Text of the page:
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September 05, 2004

With a Name Like Smuckers, It Has to Be Patented

If you look carefully at a package of Smuckers Uncrustables, you will see that it is covered by US patent 6,004,596. Or at least the peanut butter and jelly version is (for those who don't habitually make lunches for small children, Uncrustables are prefab sandwiches; you keep them in the freezer, pop them in a lunchbox, and through the magic of ever-increasing entropy, they are ready to eat when noontime rolls around).

So what is patentable in a pre-made PB&J? If you click on over to the patent, the abstract reads as follows (yes, the first sentence is copied verbatim, grammatical confusion and all):

A sealed crustless sandwich for providing a convenient sandwich without an outer crust which can be stored for long periods of time without a central filling from leaking outwardly. The sandwich includes a lower bread portion, an upper bread portion, an upper filling and a lower filling between the lower and upper bread portions, a center filling sealed between the upper and lower fillings, and a crimped edge along an outer perimeter of the bread portions for sealing the fillings therebetween. The upper and lower fillings are preferably comprised of peanut butter and the center filling is comprised of at least jelly. The center filling is prevented from radiating outwardly into and through the bread portions from the surrounding peanut butter.

OK, so if you missed it, the key sentence is the last one. Sure, any yahoo with some bread, some peanut butter, some jelly, and a crimping machine could come up with this thing. But the patentable idea, the brilliant insight that is non-obvious to someone skilled in the art of making sandwiches, is the relative position of the peanut butter, jelly, and bread.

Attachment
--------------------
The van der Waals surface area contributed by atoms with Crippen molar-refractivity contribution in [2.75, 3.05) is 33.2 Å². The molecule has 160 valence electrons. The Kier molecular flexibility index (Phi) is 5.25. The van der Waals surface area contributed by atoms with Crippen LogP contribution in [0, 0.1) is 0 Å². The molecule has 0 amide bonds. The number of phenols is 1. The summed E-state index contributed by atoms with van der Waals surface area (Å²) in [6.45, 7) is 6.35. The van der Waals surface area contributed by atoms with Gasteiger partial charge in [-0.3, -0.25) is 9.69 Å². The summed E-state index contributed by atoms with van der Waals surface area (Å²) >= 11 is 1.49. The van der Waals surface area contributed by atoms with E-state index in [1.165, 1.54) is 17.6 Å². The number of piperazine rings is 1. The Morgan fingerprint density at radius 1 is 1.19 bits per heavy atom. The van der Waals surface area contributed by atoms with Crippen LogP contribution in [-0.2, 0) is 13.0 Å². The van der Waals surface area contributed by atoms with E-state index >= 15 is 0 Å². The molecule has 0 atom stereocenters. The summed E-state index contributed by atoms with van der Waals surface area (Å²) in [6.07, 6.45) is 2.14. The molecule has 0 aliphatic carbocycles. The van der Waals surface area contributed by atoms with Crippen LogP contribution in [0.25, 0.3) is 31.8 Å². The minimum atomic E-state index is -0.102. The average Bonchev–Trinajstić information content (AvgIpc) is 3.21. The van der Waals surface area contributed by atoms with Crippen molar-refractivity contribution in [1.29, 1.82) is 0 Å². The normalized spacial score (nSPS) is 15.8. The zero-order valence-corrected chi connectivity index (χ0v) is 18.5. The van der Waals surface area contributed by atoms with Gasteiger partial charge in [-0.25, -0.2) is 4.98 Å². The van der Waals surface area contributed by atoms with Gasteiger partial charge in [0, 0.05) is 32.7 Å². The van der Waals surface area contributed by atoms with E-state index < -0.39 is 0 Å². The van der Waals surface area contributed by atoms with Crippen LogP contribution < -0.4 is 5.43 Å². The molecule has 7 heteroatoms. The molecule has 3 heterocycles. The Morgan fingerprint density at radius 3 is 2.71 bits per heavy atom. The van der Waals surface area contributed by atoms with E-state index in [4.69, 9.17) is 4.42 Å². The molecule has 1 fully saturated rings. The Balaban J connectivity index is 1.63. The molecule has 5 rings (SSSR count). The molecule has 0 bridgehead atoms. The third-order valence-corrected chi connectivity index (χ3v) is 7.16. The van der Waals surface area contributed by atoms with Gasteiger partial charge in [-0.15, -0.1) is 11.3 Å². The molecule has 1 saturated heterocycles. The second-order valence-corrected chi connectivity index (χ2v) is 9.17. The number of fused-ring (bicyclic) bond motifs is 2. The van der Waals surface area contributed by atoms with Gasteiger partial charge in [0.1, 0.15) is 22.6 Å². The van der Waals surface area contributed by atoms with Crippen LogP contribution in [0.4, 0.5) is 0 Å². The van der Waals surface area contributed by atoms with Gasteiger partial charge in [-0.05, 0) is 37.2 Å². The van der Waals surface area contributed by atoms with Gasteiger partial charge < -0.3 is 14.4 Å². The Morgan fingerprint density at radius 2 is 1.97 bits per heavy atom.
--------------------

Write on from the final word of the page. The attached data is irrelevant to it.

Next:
See, in a sandwich you have your bread [quoth the patent] "having a first perimeter surface coplanar to a contact surface", and then you've got your filling "of an edible food juxtaposed to said contact surface". And then you've got the third filling, which is the same as the first filling. And then [insert drum roll] "said second filling is completely surrounded by said first filling and said third filling for preventing said second filling from engaging said first bread layer and said second bread layer". Do ya see it!?!?!?! If you make a sandwich like I make it, with bread, peanut butter, jelly, and bread in that order, then the jelly "engages" with the bread, and the bread gets soggy. But if you make the sandwich so that the peanut butter completely surrounds the jelly, then the bread doesn't get soggy. I love it.

And I haven't even gotten to the other great things in this patent (which helpfully offers the book 50 Great Sandwiches as its sole reference)...the discussion of the crimped edge "a finite distance from said at least one filling" (as opposed to what distance?)...and then the pictures...and when they start talking about all that wasted outer crust, I almost shed a tear.

Posted by AdamBa at September 5, 2004 10:26 PM

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